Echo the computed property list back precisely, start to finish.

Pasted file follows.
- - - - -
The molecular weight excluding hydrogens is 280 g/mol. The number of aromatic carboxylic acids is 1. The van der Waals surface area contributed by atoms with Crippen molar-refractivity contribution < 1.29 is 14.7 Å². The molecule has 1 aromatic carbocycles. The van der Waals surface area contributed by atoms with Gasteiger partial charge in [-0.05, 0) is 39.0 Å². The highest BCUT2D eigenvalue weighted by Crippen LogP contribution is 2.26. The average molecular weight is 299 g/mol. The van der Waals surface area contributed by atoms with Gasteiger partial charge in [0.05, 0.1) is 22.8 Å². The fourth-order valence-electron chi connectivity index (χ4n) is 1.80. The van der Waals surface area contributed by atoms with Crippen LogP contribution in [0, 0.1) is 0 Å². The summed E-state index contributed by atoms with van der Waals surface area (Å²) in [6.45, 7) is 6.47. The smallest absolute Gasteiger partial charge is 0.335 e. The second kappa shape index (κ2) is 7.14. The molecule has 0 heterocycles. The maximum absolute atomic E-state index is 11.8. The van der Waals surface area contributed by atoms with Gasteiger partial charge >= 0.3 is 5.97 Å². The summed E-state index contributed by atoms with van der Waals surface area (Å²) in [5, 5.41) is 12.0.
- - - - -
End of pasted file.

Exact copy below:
The molecular weight excluding hydrogens is 280 g/mol. The number of aromatic carboxylic acids is 1. The van der Waals surface area contributed by atoms with Crippen molar-refractivity contribution < 1.29 is 14.7 Å². The molecule has 1 aromatic carbocycles. The van der Waals surface area contributed by atoms with Gasteiger partial charge in [-0.05, 0) is 39.0 Å². The highest BCUT2D eigenvalue weighted by Crippen LogP contribution is 2.26. The average molecular weight is 299 g/mol. The van der Waals surface area contributed by atoms with Gasteiger partial charge in [0.05, 0.1) is 22.8 Å². The fourth-order valence-electron chi connectivity index (χ4n) is 1.80. The van der Waals surface area contributed by atoms with Crippen LogP contribution in [0, 0.1) is 0 Å². The summed E-state index contributed by atoms with van der Waals surface area (Å²) in [6.45, 7) is 6.47. The smallest absolute Gasteiger partial charge is 0.335 e. The second kappa shape index (κ2) is 7.14. The molecule has 0 heterocycles. The maximum absolute atomic E-state index is 11.8. The van der Waals surface area contributed by atoms with Gasteiger partial charge >= 0.3 is 5.97 Å². The summed E-state index contributed by atoms with van der Waals surface area (Å²) in [5, 5.41) is 12.0.